But this is only one meaning of several. Adrasteia is “a proper name; Nemesis; and a place between (the city) Priapos and Parium” (Pseudo-Zonaras, Lexicon, s.v. Ἀδράστεια). The grammarian Stephanus has a fuller explanation: “Adrasteia, between Priapos and Parium, (is named) after king Adrastus, who first set up the temple of Nemesis. The region was called both Adrasteia and Adrasteia’s plain, and the city (was called Adrasteia). Diogenes in the first book of On Cyzicus says that the city was named after Adrasteia, one of the Orestiad Nymphs. […] There is also a place Adrasteia in the Troad, named after Adrasteia the daughter of Melissus, the son of Idē, who first ruled (as queen) in Troy, as Charax (writes) in the second book of his Hellenica” (Epitome of Stephanus’ Ethnica, s.v. Ἀδράστεια).

Are there two different Adrasteias, then, one Nemesis – whether named after king Adrastus or her ineluctability –, the other a Nymph? Not necessarily, for the scholia on the Rhesus seem to take this as two accounts of the same goddess, who may or may not be Nemesis: Euripides “uniquely says that Adrasteia is the child of Zeus, while others call her the nurse of Zeus” – the nurses of gods usually being understood as Nymphs. “There is also a plain of Adrasteia in Asia Minor, named after king Adrastus, the goddess (or ‘daemon’, hē daímōn) being named after him. Others say that the is the daughter of Melisseus of Crete, the sister of Cynosura, and the nurse of Zeus; Callimachus: ‘Adrasteia lulled you to sleep in a cradle of gold’ (Hymn to Zeus 47). Some say that Adrasteia is one (goddess), Nemesis another; and some say Nemesis is a daughter of Oceanus, others of Zeus and Demeter, born in Rhamnus in Attica” (Scholia on Rhesus 342).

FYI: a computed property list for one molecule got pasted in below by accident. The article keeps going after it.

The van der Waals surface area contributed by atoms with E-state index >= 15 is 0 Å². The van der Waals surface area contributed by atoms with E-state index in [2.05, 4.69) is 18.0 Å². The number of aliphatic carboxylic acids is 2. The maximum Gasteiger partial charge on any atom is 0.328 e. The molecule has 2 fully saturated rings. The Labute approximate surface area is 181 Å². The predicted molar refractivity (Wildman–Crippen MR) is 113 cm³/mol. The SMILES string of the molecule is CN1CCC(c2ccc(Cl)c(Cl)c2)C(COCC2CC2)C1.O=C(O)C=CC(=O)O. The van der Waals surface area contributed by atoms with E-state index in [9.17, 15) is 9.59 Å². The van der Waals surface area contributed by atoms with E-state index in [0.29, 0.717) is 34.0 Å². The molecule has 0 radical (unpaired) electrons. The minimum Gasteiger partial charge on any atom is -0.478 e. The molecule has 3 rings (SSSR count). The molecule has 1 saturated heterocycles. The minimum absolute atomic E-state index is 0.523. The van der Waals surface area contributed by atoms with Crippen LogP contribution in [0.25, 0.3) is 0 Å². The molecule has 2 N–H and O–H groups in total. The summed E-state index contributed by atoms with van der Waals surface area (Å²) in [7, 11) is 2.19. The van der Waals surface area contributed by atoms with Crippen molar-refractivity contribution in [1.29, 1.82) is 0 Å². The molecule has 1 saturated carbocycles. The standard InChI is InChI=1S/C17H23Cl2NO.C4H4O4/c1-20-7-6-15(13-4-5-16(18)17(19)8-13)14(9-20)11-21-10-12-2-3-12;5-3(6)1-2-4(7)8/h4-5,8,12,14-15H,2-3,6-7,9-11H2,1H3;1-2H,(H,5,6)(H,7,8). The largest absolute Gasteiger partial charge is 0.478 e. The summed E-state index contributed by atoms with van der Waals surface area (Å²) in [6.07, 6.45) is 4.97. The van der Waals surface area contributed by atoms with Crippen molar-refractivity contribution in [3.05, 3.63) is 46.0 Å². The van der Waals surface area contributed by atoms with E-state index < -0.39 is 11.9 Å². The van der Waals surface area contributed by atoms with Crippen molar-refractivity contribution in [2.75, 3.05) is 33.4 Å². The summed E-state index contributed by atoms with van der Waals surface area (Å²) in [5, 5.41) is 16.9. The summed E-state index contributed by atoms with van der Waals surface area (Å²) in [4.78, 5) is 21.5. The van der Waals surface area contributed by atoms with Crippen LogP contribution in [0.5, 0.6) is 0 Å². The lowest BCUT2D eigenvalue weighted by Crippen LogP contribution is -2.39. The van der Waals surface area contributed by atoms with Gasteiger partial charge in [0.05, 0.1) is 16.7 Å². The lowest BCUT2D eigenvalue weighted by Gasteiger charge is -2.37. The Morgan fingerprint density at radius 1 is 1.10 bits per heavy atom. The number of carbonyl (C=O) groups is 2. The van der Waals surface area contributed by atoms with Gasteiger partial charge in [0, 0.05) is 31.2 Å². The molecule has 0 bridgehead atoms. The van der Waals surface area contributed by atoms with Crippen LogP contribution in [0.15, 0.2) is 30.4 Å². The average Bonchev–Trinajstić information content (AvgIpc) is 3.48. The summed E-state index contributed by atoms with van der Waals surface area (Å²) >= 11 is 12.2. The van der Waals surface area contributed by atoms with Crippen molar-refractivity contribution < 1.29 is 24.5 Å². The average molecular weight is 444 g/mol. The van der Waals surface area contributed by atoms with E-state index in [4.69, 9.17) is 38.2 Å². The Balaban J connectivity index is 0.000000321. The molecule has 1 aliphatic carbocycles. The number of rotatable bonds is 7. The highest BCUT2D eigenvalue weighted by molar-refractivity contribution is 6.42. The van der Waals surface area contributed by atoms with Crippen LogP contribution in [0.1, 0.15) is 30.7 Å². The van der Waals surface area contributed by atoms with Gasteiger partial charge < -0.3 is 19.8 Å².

An ancient lexicon offers: “Some say Adrasteia is someone else than Nemesis, others that she is the same as Nemesis, and they say she is named after Adrastus, because he alone of the Seven (Against Thebes) survived and in turn sent his son among the Epigones;¹ others, after a certain Adrastus son of Mysus,² who set up her temple. But it is better (to derive it) from the fact that nothing can escape (apodidráskein) her” (Pausanias, Compendium of Attic Words, s.v. Ἀδράστεια).

1: This would be Adrastus, the king of Argos, who led the Seven Against Thebes.
2: This, evidently, would be the Adrastus connected to the city of Adrasteia in Mysia,
Asia Minor, which was mentioned above.

“Adrasteia: some say she is the same as Nemesis, and receives her name from Adrastus, the son of Talaus, who was indignant (nemes-) at the boasts of the Thebans. Then, because of certain divinatory injunctions, Nemesis had a temple set up for her, which was called (the temple) of Adrasteia after these event, as Antimachus makes clear in these lines:* ‘There is a certain great goddess, Nemesis, who was allotted all these things from the blessed; and her altar was first set up by Adrastus (Ádrēstos), near the stream of the river Aesepus (in Mysia), where she has been honored and is called Adrḗsteia’.

*The poet Antimachus is in fact referring to the Mysian Adrastus,
not the Argive Adrastus, son of Talaus.

“Some regard her as differing from Nemesis, like Menander and Nicostratus. But Demetrius of Scepsis says that Artemis is Artemis, (whose temple) was set up by a certain Adrastus” (Harpocration, Lexicon on the Ten Attic Orators, s.v. Ἀδράστεια).